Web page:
“Social” means ‘pertaining to social things. The value judgments we apply aren’t part of the totality of the concept. The term for negative social things, we all know, it’s “antisocial,” and the feelings and actions associated are well known: anger and hatred, along with abuse and violence. The positive term I think, is “prosocial,” and involves love and trust, along with gentle touch. The point is, the term “social” is a dangerously loose one, because we use it like it means “prosocial,” and so we think it’s all good, but defending the world of “social” things means we are defending it all, good and bad. Well, it ain’t a popular idea and I am deeply in denial, no fucking doubt, but when we are directed to focus on our personal stories and our social well being, that is exactly what is happening. To any degree that we cannot find reason or time to address our public issues because of our social ones, we delay the enlightenment of humankind, because social things are a zero-sum moral game. We love our neighbor and we hate who he hates. The very best morality to be gleaned from our social lives is adversarial: morality, to date, is a matter of treating your social group well and reserving abuse for those outside of it, so if we are ever to address all of us, we need something better than social considerations.

Of course, that’s what no-one seems to get about one another. If I’m a “good person” in my group, how can those others think I’m not? Well, that’s what “good person” means, it means socially, mostly, meaning, in your group. Unfortunately, this conflict I’m describing, the need for a wider sort of “good,” means that to the socially oriented moral person, I’m immoral, meaning anyone trying to resolve this limitation of our moral view is perceived as betraying the group.

Well, yes, I guess I am.

I mean, I’m not president or anything. I don’t think this stance is going to start any legal proceedings, but I’m not in your group. Honestly, you all mostly seem to agree with each other, or at least you have found a way to get on in the social sphere, you all don’t need me, one more guy – and I have never used my membership anyway. I’ve almost made it to the bell, I’m nearly sixty and Mom and Dad never made it much past seventy, so screw my personal story.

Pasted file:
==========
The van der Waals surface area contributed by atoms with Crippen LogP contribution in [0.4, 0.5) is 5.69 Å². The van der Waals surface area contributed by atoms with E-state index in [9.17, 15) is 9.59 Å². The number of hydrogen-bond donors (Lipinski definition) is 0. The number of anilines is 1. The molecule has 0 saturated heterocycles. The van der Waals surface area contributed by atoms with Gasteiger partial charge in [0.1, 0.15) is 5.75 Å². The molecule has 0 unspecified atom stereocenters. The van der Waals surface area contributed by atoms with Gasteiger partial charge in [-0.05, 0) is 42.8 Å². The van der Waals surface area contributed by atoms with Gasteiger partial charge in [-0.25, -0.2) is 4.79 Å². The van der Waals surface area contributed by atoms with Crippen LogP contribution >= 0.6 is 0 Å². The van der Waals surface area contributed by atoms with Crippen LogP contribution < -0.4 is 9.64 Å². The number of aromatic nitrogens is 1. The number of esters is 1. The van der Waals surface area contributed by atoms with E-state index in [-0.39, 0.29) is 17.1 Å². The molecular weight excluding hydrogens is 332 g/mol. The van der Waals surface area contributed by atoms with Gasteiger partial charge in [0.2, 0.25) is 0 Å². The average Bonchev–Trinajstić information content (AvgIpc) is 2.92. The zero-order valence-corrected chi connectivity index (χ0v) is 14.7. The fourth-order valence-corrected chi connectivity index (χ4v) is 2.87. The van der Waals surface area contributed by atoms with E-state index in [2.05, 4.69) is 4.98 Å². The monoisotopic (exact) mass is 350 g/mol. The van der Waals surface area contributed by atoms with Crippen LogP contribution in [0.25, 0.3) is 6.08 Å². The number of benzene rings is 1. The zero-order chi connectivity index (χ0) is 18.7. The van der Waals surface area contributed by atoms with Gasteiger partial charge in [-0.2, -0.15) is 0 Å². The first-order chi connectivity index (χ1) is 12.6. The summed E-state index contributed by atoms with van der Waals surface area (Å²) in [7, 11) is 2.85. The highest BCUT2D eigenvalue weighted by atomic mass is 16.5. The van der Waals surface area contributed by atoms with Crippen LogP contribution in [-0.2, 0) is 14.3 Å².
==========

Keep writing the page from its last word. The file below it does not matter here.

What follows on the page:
I am dedicated to my public one, and the conflict is real. No-one wants to talk about AST, my pet theory. It drives people nuts. I worry that it’s exactly the stance that the ladies in my life seem to feel as an attack (and some not in my life too, online acquaintances) . . . maybe having a social conversation about the nature of what is social is just impossible, like licking your elbow. I will persist in getting my idea out there, but maybe I’ll learn to shut up about it occasionally. Maybe I’d better make at least that compromise with society.

Just because I don’t want to join in society’s dark side, your wars and pogroms, doesn’t mean I want to see the column of pitchforks and torches heading for my house either. I’ll be screaming it out a high window, risking the arrows.

“I’m a good person, I’m a moralist! I’m only trying to make things better!”

And you can put a plaque there where my house was, with your answer.

“This guy just never did fucking get it.”



Mar. 22nd.  2017

One thought on ““You’re an Asocial, Aren’t You?”

  1. Benjamin David Steele March 22, 2017 / 5:46 pm

    You sound a lot like me. I’m not sure that is a compliment exactly. BTW Kafka was a sensitive guy, even so far as having become a vegetarian. He explained that he felt such a relief when he visited some aquarium and was able to look at the fish without a sense of guilt.

    Liked by 1 person